Submitted by Thurston Climate Action Team

On Tuesday, January 11, the Olympia City Council unanimously passed a resolution that will accelerate the transition to all-electric buildings throughout the city. The resolution document starts out, “WHEREAS, climate change is an existential crisis posing one of the most serious threats to the existence of humanity and all species on the planet; a threat that intersects and compounds all other crises facing humanity and our earth”.

Upon citing the reasons electrification is needed, the actions resulting from the resolution look to foster the electrification of City‐owned buildings as well as buildings projects that receive City funding.  There will also be an inventory of City‐owned facilities that use fossil fuels and evaluate the feasibility of retrofitting existing buildings to become all‐electric by 2030.

Furthermore, the resolution reads “The City of Olympia will encourage the State Legislature and State Building Code Council, and other local entities, such as Thurston County, neighboring cities, school districts, and major institutions, to join in this step to address regional greenhouse emissions from our built environment, by adopting similar building electrification policies to invest in clean energy assets.”  The City Council will hold a work session no later than April 1, 2022, to discuss policy pathways and potential challenges to citywide electrification of all new buildings.

Momentum for clean and healthy buildings builds across the Northwest

Cities and counties in Washington have clear legal authority to impose these regulations on new commercial and large multifamily buildings through their commercial energy codes. As momentum builds behind the nationwide building electrification movement, several more of these policies are in progress among local governments throughout Washington and Oregon. Among the jurisdictions across the state that have already passed ordinances or are working towards ordinances to combat the effects of climate change include Seattle, Tacoma, Shoreline, Bellingham, and King County. For example, both Shoreline and Seattle passed ordinances requiring high-efficiency electric equipment (heat pumps) for space and water heating in new commercial buildings.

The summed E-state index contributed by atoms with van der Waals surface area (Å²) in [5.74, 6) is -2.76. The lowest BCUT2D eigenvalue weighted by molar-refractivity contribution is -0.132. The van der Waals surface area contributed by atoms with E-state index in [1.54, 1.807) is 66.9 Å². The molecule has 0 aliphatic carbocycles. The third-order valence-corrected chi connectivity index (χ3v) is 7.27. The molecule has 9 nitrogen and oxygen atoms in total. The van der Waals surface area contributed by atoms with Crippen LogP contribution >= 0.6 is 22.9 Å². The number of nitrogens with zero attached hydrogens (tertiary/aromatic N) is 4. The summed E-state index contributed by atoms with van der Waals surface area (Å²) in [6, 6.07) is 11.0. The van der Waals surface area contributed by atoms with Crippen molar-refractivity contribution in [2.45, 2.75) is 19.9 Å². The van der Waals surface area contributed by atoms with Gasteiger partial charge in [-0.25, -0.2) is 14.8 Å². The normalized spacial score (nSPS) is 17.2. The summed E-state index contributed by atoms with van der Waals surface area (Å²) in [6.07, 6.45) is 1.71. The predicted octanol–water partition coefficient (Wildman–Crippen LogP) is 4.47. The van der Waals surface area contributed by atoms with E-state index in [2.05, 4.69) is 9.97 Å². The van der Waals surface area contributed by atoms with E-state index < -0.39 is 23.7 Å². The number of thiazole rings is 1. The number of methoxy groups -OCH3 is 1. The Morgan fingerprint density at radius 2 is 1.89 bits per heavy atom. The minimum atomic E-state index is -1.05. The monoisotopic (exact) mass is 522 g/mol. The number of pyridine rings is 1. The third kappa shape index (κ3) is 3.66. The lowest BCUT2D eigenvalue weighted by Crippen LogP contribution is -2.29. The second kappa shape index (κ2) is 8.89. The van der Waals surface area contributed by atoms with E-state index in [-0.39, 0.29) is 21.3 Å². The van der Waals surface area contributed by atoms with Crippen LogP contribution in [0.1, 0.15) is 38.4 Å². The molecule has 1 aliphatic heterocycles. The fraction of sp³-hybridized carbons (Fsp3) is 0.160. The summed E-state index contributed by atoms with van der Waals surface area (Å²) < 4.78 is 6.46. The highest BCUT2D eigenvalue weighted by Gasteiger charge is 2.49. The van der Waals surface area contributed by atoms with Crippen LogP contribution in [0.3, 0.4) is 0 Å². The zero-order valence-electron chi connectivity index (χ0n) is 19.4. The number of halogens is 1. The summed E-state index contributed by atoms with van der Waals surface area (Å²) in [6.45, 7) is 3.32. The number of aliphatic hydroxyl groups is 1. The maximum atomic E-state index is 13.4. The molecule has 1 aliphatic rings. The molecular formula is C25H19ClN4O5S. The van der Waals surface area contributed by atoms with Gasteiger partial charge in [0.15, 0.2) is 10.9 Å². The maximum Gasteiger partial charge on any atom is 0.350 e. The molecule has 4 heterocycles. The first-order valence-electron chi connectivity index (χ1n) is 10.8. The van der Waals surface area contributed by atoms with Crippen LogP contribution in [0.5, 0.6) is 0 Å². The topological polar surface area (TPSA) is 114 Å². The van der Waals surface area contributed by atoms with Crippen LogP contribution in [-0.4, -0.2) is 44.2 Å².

Environmental advocacy groups Thurston Climate Action Team (TCAT) and Climate Solutions, applaud Olympia’s action and are encouraging more cities in Washington to use this policy tool to effectively reduce emissions, support their climate goals, and promote cleaner, healthier environments for residents.

“Climate change effects such as wildfires and extreme weather are already creating havoc, and there’s no time to waste. Thank you to the Olympia City Councilmembers for taking the next step towards helping future Olympians have a sustainable future,” said Melinda Hughes, TCAT’s Executive Director.

“This is a great first step towards climate action, and we look forward to future complementary policies that promote clean, safe, resilient, all-electric buildings in Olympia,” said Deepa Sivarajan policy manager with Climate Solutions.

Taking action on gas prioritizes cleaner air and public health

Burning fossil fuels in buildings accounts for almost one quarter of Washington state’s greenhouse gas emissions, according to the 2021 State Energy Strategy. While emissions from electricity and transportation are declining, emissions from buildings in Washington have continued to grow. In fact, building emissions are growing at the fastest rate of any sector in the state. Using gas, propane, and wood in homes and businesses also creates indoor air pollution that exacerbates risk of respiratory disease and existing respiratory conditions. A 2013 study found that growing up in a home that used gas stoves led to a 42-percent increase in a child’s risk of developing asthma symptoms.

Additionally, both Washington and Oregon have now passed 100% clean energy laws putting the Northwest on a pathway to getting fossil fuels out of the electricity grid, transitioning fully off coal and gas for power generation. Putting this clean, low-cost electricity to work in buildings is a huge climate win. Using all-electric appliances and systems in buildings eliminates these hazards and costs less to construct and operate. And building all-electric eliminates the costs of hooking up new buildings to gas lines.

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